There are a few memorable quotes from this play, which many people may recognize, even if they have never read it or heard of it. 
  • "If music be the food of love, play on/ Give me excess of it; that surfeiting/The appetite may sicken, and so die." (Act 1, Scene 1)
  • "Be not afraid of greatness. Some are born great, some achieve greatness, and some have greatness thrust upon 'em." (Act 2, Scene 5)
  • "Love sought is good, but given unsought better." (Act 3, Scene 1)
There are also humorous scenes. For example, the scene in which Olivia's steward, Malvolio, is tricked by his fellow servants of the house and Olivia's drunken uncle into thinking Olivia loves him. They make him look more a fool than the actual fool. The trick lasts a long time and I always laugh at how stupid they make him appear. I also really enjoy the eventual duel that occurs between Sebastian and Sir Andrew, when Sir Andrew believed he was going to be fighting Viola in disguise (under the name Cesario). He gets more than he bargained for and I always appreciate it. 

The characters are either relatable or memorable, as are the themes. Being in love is still a regular feeling that arises in people. Love still makes people do some silly things. Mourning is an act present in our lives, so the sadness of Viola and Olivia at familial loss is relatable. There are a couple of drunks who don't behave as well as they are expected to and these days people still find videos of drunken people funny. Pranks are also popular and this play has a doozy of a prank. I think there is a character for everyone to enjoy in this play, either to laugh at, or relate to. There's the guy who just won't take a hint, the girl who hides her feelings, and the friend who thinks he has a shot with a beautiful girl despite being a lackluster suitor overall. We've seen these kinds of people in our media, stories, and lives. Times, custom, and language change, but human nature doesn't.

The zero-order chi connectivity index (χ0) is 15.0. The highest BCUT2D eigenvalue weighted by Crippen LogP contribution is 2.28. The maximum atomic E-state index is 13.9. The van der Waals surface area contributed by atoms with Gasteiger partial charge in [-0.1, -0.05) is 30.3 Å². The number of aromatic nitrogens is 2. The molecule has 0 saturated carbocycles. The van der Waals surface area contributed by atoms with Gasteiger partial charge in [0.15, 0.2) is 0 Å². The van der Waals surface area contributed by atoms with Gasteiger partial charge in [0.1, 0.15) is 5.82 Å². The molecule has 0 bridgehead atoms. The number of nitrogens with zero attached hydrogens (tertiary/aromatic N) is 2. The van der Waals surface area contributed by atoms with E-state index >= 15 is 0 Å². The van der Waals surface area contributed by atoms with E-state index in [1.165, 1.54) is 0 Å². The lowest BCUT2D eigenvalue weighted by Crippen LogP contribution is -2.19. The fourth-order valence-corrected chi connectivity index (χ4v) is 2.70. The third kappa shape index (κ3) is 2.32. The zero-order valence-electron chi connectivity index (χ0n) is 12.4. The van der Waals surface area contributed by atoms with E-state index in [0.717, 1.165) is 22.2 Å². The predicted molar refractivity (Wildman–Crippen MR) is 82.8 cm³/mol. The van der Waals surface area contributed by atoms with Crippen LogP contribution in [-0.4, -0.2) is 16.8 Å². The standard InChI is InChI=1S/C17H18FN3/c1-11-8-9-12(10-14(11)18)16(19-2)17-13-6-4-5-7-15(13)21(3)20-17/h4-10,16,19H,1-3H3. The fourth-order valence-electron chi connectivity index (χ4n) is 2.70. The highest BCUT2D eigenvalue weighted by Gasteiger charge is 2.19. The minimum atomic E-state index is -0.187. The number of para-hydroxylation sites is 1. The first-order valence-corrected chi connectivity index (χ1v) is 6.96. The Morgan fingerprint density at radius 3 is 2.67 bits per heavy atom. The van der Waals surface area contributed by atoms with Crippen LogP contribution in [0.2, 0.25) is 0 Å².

In case you don't believe me about how enjoyable this play can be, you can check out some movies that were inspired by it, such as the comedy She's The Man or the Disney Channel original movie, Motocrossed. I have seen and enjoyed both. The plot of the popular manga/anime Ouran High School Host Club also plays with the idea of a girl pretending to be a guy, so clearly this is a relatively popular plot situation to have, in many parts of the world. I'm not sure why I find the plot device of a girl having to pretend to be a guy funny, but every instance of it I have seen has been super amusing (ex: Mulan [1998]). I also really enjoy stories about mistaken identities because of all the confusion that ensues with them. 

I definitely recommend this play or an adapted version of it. I think it has a lot of fun in store and people who would never want to read a Shakespeare play could easily enjoy the base points of the story. I have read it at the beginning of the year for many years and will most likely continue to do so as a personal tradition. I give Twelfth Night a Lone Star rating of ✯✯✯✯. It is a treat and doesn't get nearly as much attention as I think it should. Shakespeare isn't all about tragedy, even though his tragedies are some of the most commonly taught plays in schools. Happiness and love are just as important as revenge and power struggles. 

This concludes the fourth Shakespeare Saturday here at The Real World According To Sam, where I bring the books to your screen and even put in my own two cents on them. 

If you'd like to see more, let me know! I accept recommendations, review requests, and critiques!

See you at the next review and have a happy twelfth night of Christmas!